OR WAIT null SECS
It's no coincidence that the earthworm's slender shape makes it perfect for weaving through narrow tunnels. Evolution molds the shapes of living creatures according to the benefits they offer. At the microscopic level, do the various shapes of bacteria also contribute to their survival? Does a spherical bacterium (coccus) have a better chance of infecting its host than its stick-shaped neighbor (bacillus)? Analysis of the evolution of the pathogenic bacteria that live in the nasopharynx suggests that the shape of these bacteria has changed over time, shifting from bacillus to coccus. In an article published in the journal PLOS Genetics, professor Frédéric Veyrier, of INRS-Institut Armand-Frappier Research Centre, and his colleagues demonstrate that this change may have occurred to make the bacteria better at slipping through the defenses of their host's immune system.
Public health officials keep careful watch over respiratory infections, which are the No. 3 cause of death worldwide. The pathogens responsible for these infections have evolved in order to thwart immune defenses. Highly adapted to the ecological niche of nasal passages, Neisseria meningitidis and Moraxella catharralis can sometimes cause severe infections in humans. Genetic analysis of the ancestors of these bacteria pinpointed a key gene: yacF. The absence of this gene makes it possible for the shape of these bacteria to evolve. The N. meningitidis and M. catharralis found today in humans are spherical and missing the yacF gene.
The bacteria's shifting from sticks to spheres allowed the composition of certain molecules on their surface to transform. These molecules, peptidoglycans, play an important role in the way the immune system recognizes bacteria.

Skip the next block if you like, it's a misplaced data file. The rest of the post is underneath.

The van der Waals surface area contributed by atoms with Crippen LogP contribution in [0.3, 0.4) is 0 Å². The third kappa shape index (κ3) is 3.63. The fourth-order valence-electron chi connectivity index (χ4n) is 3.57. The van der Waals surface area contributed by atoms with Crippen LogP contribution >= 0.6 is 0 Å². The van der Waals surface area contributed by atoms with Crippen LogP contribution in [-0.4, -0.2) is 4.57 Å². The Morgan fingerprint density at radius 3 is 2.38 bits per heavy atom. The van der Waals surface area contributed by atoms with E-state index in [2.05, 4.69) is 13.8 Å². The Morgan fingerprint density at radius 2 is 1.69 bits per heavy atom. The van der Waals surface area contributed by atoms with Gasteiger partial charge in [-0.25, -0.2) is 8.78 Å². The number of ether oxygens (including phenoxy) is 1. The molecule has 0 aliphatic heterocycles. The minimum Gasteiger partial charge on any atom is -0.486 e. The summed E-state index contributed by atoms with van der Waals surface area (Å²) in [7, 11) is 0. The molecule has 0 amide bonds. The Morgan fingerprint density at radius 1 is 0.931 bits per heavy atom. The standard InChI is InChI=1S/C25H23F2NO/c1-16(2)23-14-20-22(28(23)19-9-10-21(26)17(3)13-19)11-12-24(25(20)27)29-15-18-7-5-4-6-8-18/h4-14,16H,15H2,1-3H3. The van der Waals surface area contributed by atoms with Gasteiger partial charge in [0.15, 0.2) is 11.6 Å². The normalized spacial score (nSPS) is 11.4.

"We have long believed that the shape of bacteria was a fixed variable," says Veyrier. "We even use it as a way to classify bacteria. Some mystery remains as to how the various species regulate their shape. This research demonstrates that the environment in which the bacteria evolve has an impact on their morphology. These are exciting results because we were able to identify the same change in two different species -- and therefore its impact could be a key aspect in the specific way these pathogens are adapting to the human nasopharynx."
By broadening our understanding of the evolution of bacteria, the researchers hope to design new strategies for avoiding severe infections. This new knowledge about microbes that change shape from generation to generation could lead to tools for preventing and treating such infections.
This research was conducted by Frédéric Veyrier, Nicolas Biais, Pablo Morales, Nouria Belkacem, Cyril Guilhen, Sylvia Ranjeva, Odile Sismeiro, Gérard Péhau-Arnaudet, Eduardo Rocha, Catherine Werts, Muhamed-Kheir Taha, and Ivo Gomperts Boneca. The results appearing in the article "Common Cell Shape Evolution of Two Nasopharyngeal Pathogens" published on July 10, 2015, in the journal PLOS Genetics (DOI: journal.pgen.1005338). This research was funded by INRS-Institut Armand Frappier Research Centre, ERA-NET PathoGenomics, and the ERC.
Source: Institut National de la Recherche Scientifique (INRS)